Mayor Martin J. Walsh announced the launch of Carbon Free Boston, the City’s next step to become carbon neutral by 2050. The first step within the initiative, the Carbon Free Boston report, will analyze the cost and benefits of policies and technologies that could enable Boston to reach that goal. The report is slated to be completed and released next fall.
“Boston has committed to being carbon neutral by 2050,” said Mayor Walsh. “That’s no small feat, and we have to be smart about how we get there. Carbon Free Boston will start by ensuring that we understand all of our options before we decide on the right near- and long-term solutions. Those decisions will be made as part of a community-wide process to update Boston’s Climate Action Plan.”
The Green Ribbon Commission (GRC) and Boston University’s Institute for Sustainable Energy (ISE) and Department of Earth and Environment (E&E) are partnering with the City to produce the Carbon Free Boston report. The team will develop a modeling platform that will enable the city to replicate the Carbon Free Boston modeling in years to come, integrating the latest data and techniques. The report will quantify how various technologies and policies can reduce greenhouse gas emissions across four sectors – energy, buildings, transportation, and waste.
“We’re fortunate to have partners like the Commonwealth, Green Ribbon Commission, and Boston University to help us be leaders on climate,” said Chief of Environment, Energy, and Open Space Austin Blackmon. “The challenge ahead will take even more innovative and collaborative solutions to get where we need to be.”
“In Massachusetts, we’re proud of our steadfast commitment to combating and preparing for climate change and the partnership we have with cities and towns across the Commonwealth who are working to reduce emissions and build resiliency at the local level,” said Secretary of Energy and Environmental Affairs Matthew Beaton. “We are pleased to support Carbon Free Boston and look forward to continued collaboration with the City of Boston to address this global challenge.”
“Science tells us without question that we must keep global greenhouse gas emissions to less than two degrees of increase, or risk planetary climate disaster. With no national leadership on the problem in the U.S., it falls to each state and city to take responsibility for eliminating its own carbon, and advanced cities like Boston must lead the way by making even faster progress in the immediate years ahead,” said Mindy Lubber, President and CEO of Ceres. “I congratulate Mayor Walsh on his commitment to finding the path to carbon neutrality and intend to work hard to ensure the success of that goal in my role as Chair of the Green Ribbon Commission’s Carbon Free Boston Working Group.”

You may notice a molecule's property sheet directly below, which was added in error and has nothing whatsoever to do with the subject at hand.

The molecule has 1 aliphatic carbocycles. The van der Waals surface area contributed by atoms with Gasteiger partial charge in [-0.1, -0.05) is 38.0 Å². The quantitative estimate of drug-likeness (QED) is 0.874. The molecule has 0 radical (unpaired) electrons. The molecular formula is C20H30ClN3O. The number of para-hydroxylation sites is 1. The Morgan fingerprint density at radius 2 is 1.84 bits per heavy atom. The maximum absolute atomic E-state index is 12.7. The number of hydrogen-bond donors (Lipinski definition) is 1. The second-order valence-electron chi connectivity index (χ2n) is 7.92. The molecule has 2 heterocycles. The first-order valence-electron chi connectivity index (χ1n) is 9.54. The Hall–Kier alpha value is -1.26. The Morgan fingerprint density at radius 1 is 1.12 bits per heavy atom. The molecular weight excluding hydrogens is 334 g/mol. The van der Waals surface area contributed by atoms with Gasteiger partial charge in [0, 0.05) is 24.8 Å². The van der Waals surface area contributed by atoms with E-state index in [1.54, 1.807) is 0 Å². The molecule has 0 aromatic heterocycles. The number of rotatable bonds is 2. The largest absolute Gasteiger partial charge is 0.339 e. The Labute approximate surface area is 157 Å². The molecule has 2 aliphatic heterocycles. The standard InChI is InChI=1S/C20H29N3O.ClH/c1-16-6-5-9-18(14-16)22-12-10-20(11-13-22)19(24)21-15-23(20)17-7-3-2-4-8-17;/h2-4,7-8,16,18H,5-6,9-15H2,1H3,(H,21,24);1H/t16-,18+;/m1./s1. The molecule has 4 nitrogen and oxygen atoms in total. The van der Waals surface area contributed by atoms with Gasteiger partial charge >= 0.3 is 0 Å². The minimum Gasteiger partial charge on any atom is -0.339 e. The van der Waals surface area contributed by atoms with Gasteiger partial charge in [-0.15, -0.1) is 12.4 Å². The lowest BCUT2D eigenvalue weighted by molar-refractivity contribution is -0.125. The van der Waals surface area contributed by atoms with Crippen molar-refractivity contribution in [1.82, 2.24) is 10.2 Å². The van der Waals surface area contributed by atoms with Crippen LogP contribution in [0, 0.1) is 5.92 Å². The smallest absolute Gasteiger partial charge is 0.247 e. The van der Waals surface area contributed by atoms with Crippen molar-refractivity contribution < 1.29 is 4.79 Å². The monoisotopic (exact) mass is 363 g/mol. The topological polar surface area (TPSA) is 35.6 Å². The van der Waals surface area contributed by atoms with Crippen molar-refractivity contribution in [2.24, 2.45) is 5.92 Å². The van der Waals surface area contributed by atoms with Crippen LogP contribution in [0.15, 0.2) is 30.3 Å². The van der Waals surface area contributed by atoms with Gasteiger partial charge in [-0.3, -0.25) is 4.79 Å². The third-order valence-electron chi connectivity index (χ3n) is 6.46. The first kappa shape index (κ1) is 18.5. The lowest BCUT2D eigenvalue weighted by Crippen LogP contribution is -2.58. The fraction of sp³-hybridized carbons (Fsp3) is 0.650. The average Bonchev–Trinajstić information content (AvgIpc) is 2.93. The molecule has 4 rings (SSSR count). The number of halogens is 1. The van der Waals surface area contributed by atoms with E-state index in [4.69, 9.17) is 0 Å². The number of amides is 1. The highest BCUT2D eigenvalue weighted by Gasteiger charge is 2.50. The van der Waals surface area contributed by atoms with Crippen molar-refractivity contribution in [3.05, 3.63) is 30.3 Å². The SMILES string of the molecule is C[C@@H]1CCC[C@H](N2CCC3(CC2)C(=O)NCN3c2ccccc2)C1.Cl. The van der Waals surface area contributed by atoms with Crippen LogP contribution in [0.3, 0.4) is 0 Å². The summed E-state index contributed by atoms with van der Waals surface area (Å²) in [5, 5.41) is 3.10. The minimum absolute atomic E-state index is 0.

“The Institute for Sustainable Energy coordinates the diverse expertise of BU faculty on sustainable energy and climate change,” said Professor Cutler Cleveland, Department of Earth and Environment. “We are excited to work to with Boston to realize its carbon neutral goal, and to help the City continue to be global leader on climate action.”
The City will use the findings in Carbon Free Boston and the ongoing climate resiliency work in Climate Ready Boston to inform next year’s update of the City’s Climate Action Plan. The City’s Climate Action Plan serves as Boston’s roadmap for reaching its goals of reducing greenhouse gas emissions and preparing for the impacts of climate change. In addition to the recent launch of Carbon Free Boston, the City is moving forward with its Zero Waste Boston initiative to develop recommendations for a comprehensive zero waste plan for Boston next year. The first advisory committee meeting is set to meet in January.
The City will host public events and provide ongoing updates on the progress of Carbon Free Boston. To be the first to learn about those opportunities, sign up for updates online.
These initiatives support the goals of Imagine Boston 2030, Boston’s first citywide plan in 50 years, which serves as the comprehensive vision and framework for the future of the city. The plan identifies supporting carbon-neutral and climate-ready neighborhoods as a priority to elevate Boston’s climate preparedness. The plan aims to preserve and enhance Boston, while embracing growth as a means to address our challenges, such as climate change, and make the city stronger and more inclusive.« go to news